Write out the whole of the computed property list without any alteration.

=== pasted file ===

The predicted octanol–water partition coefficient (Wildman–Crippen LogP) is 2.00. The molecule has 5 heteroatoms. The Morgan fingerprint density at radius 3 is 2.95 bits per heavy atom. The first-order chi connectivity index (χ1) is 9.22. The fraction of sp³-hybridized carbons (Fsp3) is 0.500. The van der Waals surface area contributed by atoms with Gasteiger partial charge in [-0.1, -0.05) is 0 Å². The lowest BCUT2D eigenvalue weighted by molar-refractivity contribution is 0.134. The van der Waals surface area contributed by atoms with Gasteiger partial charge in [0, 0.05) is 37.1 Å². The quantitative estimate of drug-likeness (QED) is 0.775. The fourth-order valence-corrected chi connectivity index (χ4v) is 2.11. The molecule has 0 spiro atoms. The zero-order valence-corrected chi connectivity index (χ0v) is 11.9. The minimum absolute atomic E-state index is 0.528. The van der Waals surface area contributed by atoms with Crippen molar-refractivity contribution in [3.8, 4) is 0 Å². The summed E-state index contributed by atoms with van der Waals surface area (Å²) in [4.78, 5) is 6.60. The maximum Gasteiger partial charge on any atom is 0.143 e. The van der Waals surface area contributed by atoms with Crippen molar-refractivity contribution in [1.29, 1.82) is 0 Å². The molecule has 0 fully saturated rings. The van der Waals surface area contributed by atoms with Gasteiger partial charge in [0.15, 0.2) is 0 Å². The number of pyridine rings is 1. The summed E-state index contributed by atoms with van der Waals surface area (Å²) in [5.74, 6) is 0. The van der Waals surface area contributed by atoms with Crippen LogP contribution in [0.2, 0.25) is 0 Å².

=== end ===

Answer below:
The predicted octanol–water partition coefficient (Wildman–Crippen LogP) is 2.00. The molecule has 5 heteroatoms. The Morgan fingerprint density at radius 3 is 2.95 bits per heavy atom. The first-order chi connectivity index (χ1) is 9.22. The fraction of sp³-hybridized carbons (Fsp3) is 0.500. The van der Waals surface area contributed by atoms with Gasteiger partial charge in [-0.1, -0.05) is 0 Å². The lowest BCUT2D eigenvalue weighted by molar-refractivity contribution is 0.134. The van der Waals surface area contributed by atoms with Gasteiger partial charge in [0, 0.05) is 37.1 Å². The quantitative estimate of drug-likeness (QED) is 0.775. The fourth-order valence-corrected chi connectivity index (χ4v) is 2.11. The molecule has 0 spiro atoms. The zero-order valence-corrected chi connectivity index (χ0v) is 11.9. The minimum absolute atomic E-state index is 0.528. The van der Waals surface area contributed by atoms with Crippen molar-refractivity contribution in [3.8, 4) is 0 Å². The summed E-state index contributed by atoms with van der Waals surface area (Å²) in [4.78, 5) is 6.60. The maximum Gasteiger partial charge on any atom is 0.143 e. The van der Waals surface area contributed by atoms with Crippen molar-refractivity contribution in [1.29, 1.82) is 0 Å². The molecule has 0 fully saturated rings. The van der Waals surface area contributed by atoms with Gasteiger partial charge in [0.15, 0.2) is 0 Å². The number of pyridine rings is 1. The summed E-state index contributed by atoms with van der Waals surface area (Å²) in [5.74, 6) is 0. The van der Waals surface area contributed by atoms with Crippen LogP contribution in [0.2, 0.25) is 0 Å².